By Steven Lassan (@AthlonSteven on Twitter)
After four seasons, UCLA has announced Rick Neuheisel’s tenure will end after the Pac-12 Championship. Neuheisel came to Los Angeles with a lot of promise, but never got the Bruins into conference title contention. The Bruins were 21-28 under Neuheisel and made just one bowl appearance.
Who will replace Rick Neuheisel at UCLA?
Gary Andersen, head coach, Utah State – If UCLA wants to target an up-and-coming coach, Andersen would be the perfect fit. During his tenure at Utah State, the Aggies have recorded a 14-21 record. While that may not seem impressive, the program has turned a corner this year, earning its first bowl game since 1997 this season. He also has coaching stops at Northern Arizona, Utah and Southern Utah.
Mike Bellotti, former Oregon head coach – Bellotti had a very successful run as Oregon’s head coach from 1995-08, recording a 137-80-2 record. He also led the Ducks to 12 bowl games, including a Fiesta Bowl win over Colorado in 2001. Bellotti is a California native, playing at UC Davis from 1970-72 and working at Chico State from 1984-88. The only downside to Bellotti is his age – he will be 61 when the 2012 season starts. If he wants to get back into coaching, UCLA would be a good fit.
Art Briles, head coach, Baylor – Briles has spent his entire coaching career in Texas, so it would be a surprise to see him leave. However, UCLA is a better job than Baylor and he may be ready for a new challenge after leading the Bears to a 23-25 record over the last four seasons. Before coming to Baylor, Briles compiled a 34-28 record in five seasons at Houston. It’s a longshot that Briles would leave coaching in Texas, but he’s a successful coach and someone UCLA should at least inquire about his interest.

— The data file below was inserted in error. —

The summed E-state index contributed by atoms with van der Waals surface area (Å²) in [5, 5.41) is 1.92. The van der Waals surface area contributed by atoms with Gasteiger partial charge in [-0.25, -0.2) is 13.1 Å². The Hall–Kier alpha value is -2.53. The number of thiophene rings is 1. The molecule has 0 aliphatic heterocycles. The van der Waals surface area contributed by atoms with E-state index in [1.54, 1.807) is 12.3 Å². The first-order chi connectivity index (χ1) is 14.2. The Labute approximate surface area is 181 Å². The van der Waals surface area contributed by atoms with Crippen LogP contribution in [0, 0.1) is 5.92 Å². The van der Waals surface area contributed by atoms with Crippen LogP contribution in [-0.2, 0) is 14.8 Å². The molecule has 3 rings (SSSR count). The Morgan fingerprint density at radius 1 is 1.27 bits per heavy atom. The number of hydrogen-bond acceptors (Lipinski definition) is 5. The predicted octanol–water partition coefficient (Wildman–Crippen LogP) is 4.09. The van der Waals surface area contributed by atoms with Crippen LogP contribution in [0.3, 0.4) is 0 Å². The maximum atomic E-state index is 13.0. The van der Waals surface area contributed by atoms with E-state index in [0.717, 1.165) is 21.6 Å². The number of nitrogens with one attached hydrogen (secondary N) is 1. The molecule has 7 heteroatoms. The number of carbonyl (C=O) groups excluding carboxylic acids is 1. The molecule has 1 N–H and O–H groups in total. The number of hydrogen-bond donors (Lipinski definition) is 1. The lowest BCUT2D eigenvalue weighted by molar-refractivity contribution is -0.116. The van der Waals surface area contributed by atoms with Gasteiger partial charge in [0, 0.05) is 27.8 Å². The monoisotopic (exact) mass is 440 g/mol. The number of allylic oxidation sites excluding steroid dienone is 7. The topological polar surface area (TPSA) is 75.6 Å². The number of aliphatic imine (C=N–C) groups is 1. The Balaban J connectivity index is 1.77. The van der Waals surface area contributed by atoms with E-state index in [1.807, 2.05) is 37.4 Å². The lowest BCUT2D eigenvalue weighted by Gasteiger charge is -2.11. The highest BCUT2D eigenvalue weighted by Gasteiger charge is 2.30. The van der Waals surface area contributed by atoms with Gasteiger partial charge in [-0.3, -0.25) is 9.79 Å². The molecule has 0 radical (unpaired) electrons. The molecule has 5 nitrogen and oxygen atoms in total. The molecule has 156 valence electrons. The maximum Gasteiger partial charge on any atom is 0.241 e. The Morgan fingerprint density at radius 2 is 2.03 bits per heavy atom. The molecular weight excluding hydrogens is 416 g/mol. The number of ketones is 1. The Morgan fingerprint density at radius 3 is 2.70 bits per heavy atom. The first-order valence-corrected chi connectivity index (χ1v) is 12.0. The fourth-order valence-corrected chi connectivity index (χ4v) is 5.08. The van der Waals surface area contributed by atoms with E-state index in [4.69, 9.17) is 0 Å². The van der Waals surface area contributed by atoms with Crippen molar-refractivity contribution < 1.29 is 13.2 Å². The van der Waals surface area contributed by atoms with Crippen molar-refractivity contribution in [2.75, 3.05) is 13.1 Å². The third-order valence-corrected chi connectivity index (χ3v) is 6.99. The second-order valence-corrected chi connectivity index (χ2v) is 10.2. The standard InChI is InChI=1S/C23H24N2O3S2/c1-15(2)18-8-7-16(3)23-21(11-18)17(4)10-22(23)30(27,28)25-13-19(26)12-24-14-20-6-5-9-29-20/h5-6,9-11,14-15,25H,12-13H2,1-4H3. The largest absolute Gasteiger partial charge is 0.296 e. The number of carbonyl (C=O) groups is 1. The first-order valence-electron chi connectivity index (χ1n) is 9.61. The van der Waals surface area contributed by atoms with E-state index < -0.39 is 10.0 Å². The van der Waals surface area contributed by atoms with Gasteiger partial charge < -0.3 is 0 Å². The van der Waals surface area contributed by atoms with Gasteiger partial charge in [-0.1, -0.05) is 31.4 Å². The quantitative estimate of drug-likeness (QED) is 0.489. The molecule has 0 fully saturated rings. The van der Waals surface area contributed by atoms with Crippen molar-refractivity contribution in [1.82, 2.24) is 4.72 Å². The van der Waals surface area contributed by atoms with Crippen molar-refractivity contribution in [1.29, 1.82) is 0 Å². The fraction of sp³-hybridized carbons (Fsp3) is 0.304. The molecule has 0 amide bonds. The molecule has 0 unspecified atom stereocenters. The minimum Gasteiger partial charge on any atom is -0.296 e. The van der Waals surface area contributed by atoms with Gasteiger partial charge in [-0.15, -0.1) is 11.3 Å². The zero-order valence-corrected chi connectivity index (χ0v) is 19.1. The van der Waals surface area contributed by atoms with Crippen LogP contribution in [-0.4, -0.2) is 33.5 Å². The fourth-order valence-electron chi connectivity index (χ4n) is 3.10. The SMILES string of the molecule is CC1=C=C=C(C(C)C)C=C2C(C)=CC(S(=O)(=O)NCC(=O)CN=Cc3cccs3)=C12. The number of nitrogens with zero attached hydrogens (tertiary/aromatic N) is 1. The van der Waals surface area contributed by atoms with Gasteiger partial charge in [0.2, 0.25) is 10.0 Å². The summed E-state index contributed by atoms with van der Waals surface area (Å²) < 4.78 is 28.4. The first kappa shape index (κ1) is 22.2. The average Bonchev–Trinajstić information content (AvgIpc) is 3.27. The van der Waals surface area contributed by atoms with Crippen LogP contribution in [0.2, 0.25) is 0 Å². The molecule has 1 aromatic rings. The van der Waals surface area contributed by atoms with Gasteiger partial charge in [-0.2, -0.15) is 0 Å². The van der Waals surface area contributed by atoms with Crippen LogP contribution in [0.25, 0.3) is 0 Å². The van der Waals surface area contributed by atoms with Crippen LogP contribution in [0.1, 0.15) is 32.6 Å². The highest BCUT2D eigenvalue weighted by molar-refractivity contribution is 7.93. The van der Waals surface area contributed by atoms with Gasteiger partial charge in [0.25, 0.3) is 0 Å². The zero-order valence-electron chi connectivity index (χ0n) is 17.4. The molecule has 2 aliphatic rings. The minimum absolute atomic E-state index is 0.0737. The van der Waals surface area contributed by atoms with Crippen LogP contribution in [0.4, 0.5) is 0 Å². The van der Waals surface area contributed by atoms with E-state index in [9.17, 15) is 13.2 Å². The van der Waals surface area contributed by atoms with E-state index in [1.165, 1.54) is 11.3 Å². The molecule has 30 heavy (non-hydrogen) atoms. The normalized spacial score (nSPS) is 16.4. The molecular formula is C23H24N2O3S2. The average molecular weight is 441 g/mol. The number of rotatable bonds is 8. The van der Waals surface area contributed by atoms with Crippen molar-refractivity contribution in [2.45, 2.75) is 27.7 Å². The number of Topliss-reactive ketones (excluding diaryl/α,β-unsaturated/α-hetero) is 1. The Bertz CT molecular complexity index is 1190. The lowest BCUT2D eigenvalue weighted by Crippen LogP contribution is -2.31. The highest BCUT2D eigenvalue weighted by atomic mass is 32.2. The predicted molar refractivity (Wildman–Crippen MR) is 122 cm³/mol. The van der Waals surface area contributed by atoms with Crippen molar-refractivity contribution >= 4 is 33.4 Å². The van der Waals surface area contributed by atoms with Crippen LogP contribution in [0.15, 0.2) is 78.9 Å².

Tom Cable, offensive line coach, Seattle Seahawks – Cable is certainly familiar with UCLA, serving as its offensive coordinator from 2004-05. He also has stops as an assistant at Idaho, UNLV and California. Cable has worked in the NFL since 2006, including a stint as the Oakland Raiders head coach (17-27). While Cable has a solid resume, his four-year run as Idaho’s head coach was awful. The Vandals went 5-6 in his first year and only won five games in the remaining three seasons. Winning at Idaho is no easy task, but Cable's record is cause for concern. It would be a surprise if Cable got the full-time job at UCLA.
Dave Christensen, head coach, Wyoming – While Houston’s Kevin Sumlin and Southern Mississippi’s Larry Fedora have gotten the most attention from the non-BCS ranks, keep a close eye on Christensen. He played at Washington from 1980-82 and served under Don James as the offensive line coach in 1988. Christensen coordinated Missouri’s offense from 1997-08, before taking the head coaching gig at Wyoming. In three seasons, he has recorded a 17-19 record and a bowl appearance in 2009. Christensen has done a good job of getting results with young quarterbacks at Wyoming, and the Bruins need a jumpstart on offense.
Paul Chryst, offensive coordinator, Wisconsin – Chryst would not be a flashy hire, but has a strong resume and is regarded as one of the top assistants in college football. The Badgers have led the Big Ten in scoring offense over the last three seasons and finished among the top two in the conference in rushing over the last five years. Chryst has coaching stops with the San Diego Chargers and as Oregon State’s offensive coordinator, but is a Wisconsin alum, so pulling him away from Madison won’t be easy. The only downside to Chryst is no head coaching experience.
Manny Diaz, defensive coordinator, Texas – Diaz is a rising star in the assistant coaching ranks and is ready for his first head coaching gig. He has made stops at MTSU, NC State, Mississippi State before joining Texas as its defensive coordinator this year. The Longhorns enter the final week of regular season play ranked ninth nationally in total defense and are allowing only 21 points a game. Diaz does not have any ties to the West Coast, but is young, energetic and a good recruiter.